Why does non-discrimination testing exist for 401(k)s?

Because the U.S. government offers substantial tax benefits through 401(k) retirement savings plans, they want to make sure that 401(k) plans do not unfairly benefit company owners (key employees) and highly-compensated employees (HCEs) over non-highly compensated employees (NHCEs). To ensure that the 401(k) plan isn’t “discriminating” or favoring specific employees, the plan must pass a set of annual tests, and this responsibility falls on the company offering the 401(k) to its employees.

We’ll define these terms and then outline the various tests and approaches below.

While most traditional, large companies have no issues passing, the tests were not designed with startups and SMBs in mind and can be confusing and difficult to navigate. Don’t be discouraged! You’re doing a great thing by making the effort to offer a 401(k) to your employees, and we’re here to make the compliance portion a little less intimidating. The IRS isn’t trying to scare you away from setting up a 401(k) — in fact, the government encourages employers to offer retirement benefits through tax credits and deductions!

Acronyms: NDT, SMB, HCE, NHCE, ADP, ACP

We’ll be using several acronyms as we provide a walkthrough of non-discrimination testing in this article! To ensure clarity, we’ve listed them out below. All of these are explained in further detail in later sections:

NDT = Non-discrimination testing

SMB = Small and medium-sized business, typically any company with fewer than 100 employees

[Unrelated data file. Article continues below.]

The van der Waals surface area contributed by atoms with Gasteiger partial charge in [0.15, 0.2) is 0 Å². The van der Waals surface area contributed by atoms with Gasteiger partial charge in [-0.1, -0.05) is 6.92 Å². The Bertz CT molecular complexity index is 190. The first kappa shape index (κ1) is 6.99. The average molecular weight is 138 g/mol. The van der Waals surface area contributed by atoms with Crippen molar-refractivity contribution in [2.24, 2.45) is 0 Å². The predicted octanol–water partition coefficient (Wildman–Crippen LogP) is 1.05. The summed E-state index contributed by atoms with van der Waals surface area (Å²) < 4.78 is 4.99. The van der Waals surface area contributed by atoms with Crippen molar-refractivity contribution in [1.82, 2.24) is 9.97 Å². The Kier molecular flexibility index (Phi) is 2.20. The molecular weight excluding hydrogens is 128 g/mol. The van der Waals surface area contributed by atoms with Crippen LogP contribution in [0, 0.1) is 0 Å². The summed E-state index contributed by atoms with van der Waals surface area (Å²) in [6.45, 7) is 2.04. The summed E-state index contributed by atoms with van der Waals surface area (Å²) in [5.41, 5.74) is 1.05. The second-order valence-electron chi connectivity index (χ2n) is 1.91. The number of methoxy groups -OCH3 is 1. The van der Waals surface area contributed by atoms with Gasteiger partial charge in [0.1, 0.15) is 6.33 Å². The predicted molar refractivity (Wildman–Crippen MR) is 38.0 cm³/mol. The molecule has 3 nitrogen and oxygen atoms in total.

HCE = Highly compensated employee

NHCE = Non-highly compensated employee

ADP Test = Actual deferral percentage test

ACP Test = Actual contribution percentage test

Note: many of the compensation dollar amounts in the more detailed definitions below tend to be increased every few years by small increments by the IRS to account for inflation. For example, the $125,000 cap used to be $115,000 back in 2014.

HCE (Highly Compensated Employees) and NHCE (Non-Highly Compensated Employees)

An HCE is technically defined as an employee who meets either of the following qualifications, as outlined by the Internal Revenue Service:

HCEs and NHCEs are mutually exclusive categories, so all other eligible employees who do not meet the above tests are considered NHCEs.

Detailed side note only relevant to very HCE-heavy companies: The optional top 20% distinction is called the “top paid election.” The “top-paid group” is the top 20% in compensation of the entire participant group. This characterization is normally only used when there is a relatively large number of HCEs — this is a very specific use case, so if you have questions about this, let us know!